Since it is a Riemannian manifold, you can define curvature et. al. using the standard definitions. Some of these properties will be algebraic functioms, defined by polynomial functions or sections of algebraic vector bundles, and some will not. The main problem will be complex conjugation,

Geodesics, having real dimension 1, will not have a complex-algebraic description, and will probably fail to be real-algebraic curves. (Though they might be in some cases - e.g. the sphere.)

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Any non-singular complex variety $V$ of dimension $n$ (in either affine space or projective space) can be endowed with the structure of a complex manifold of dimension $n$. Moreover as a submanifold of a Kahler manifold, it will also be Kahler.

The passage to a real manifold can be slightly subtle, as there are two approaches you can take. Firstly, you can simply consider the complex manifold as a real manifold of dimension $2n$, with a complex structure.

Alternatively, if the variety is defined over $\mathbb{R}$ (that is, it has equations with real coefficients), then you can look at the set of real points $V(\mathbb{R})$, which you can also endow with the struture of a real manifold. As a submanifold of a Riemannian manifold it is also a Riemannian manifold.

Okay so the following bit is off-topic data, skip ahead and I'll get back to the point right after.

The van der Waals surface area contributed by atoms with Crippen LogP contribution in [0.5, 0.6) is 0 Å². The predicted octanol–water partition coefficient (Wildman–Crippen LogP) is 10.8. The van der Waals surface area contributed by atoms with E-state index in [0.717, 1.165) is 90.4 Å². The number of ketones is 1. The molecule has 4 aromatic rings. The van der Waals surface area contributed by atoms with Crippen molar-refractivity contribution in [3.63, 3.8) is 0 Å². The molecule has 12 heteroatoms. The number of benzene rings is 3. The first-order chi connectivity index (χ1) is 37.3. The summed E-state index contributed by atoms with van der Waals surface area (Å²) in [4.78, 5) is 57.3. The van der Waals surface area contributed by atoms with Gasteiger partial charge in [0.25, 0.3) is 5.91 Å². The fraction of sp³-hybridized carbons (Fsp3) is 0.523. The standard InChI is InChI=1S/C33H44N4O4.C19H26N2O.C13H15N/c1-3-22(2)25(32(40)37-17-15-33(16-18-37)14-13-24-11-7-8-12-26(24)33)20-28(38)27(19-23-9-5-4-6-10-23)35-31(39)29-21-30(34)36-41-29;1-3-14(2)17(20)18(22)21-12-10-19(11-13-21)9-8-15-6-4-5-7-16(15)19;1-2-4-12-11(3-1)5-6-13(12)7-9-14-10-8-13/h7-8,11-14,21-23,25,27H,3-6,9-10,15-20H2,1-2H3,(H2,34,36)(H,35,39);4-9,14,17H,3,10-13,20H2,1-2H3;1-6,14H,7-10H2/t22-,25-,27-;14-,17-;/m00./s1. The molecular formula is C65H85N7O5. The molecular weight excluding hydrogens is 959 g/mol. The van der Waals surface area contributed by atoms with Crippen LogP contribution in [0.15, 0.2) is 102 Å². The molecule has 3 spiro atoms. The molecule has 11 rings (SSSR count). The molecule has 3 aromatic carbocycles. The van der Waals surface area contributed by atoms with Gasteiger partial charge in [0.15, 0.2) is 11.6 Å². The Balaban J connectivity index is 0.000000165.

I should note that some funny things can happen though, for example even if $V$ is connected then $V(\mathbb{R})$ may not be.

If your variety has singularities, these always occur on a closed subset so you can just remove them to get a non-singular variety. Alternatively you can resolve them as Ariyan suggests.

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Let $X$ be a connected normal projective C-scheme of dimension 2, i.e., an algebraic surface. The topology on an algebraic surface is the Zariski topology. But you can associate to $X$ its analytification. (See Hartshorne's appendix B or the wonderful SGA1 Exposé XII available on Arxiv.) Let $X^a$ be the analytification of $X$. Hartshorne explains that $X^a$ is a complex analytic variety (by definition) of dimension 2. So in general it won't be a complex analytic surface. More precisely, a complex manifold to me is a nonsingular complex analytic variety and if you look in SGA1 exposé XII you will see that $X$ having property P is equivalent to $X^a$ having property P. Here you can take P to be the property of nonsingular. (In fact, in SGA1 Exposé XII P is a property of a morphism such as flat smooth etale , etc.)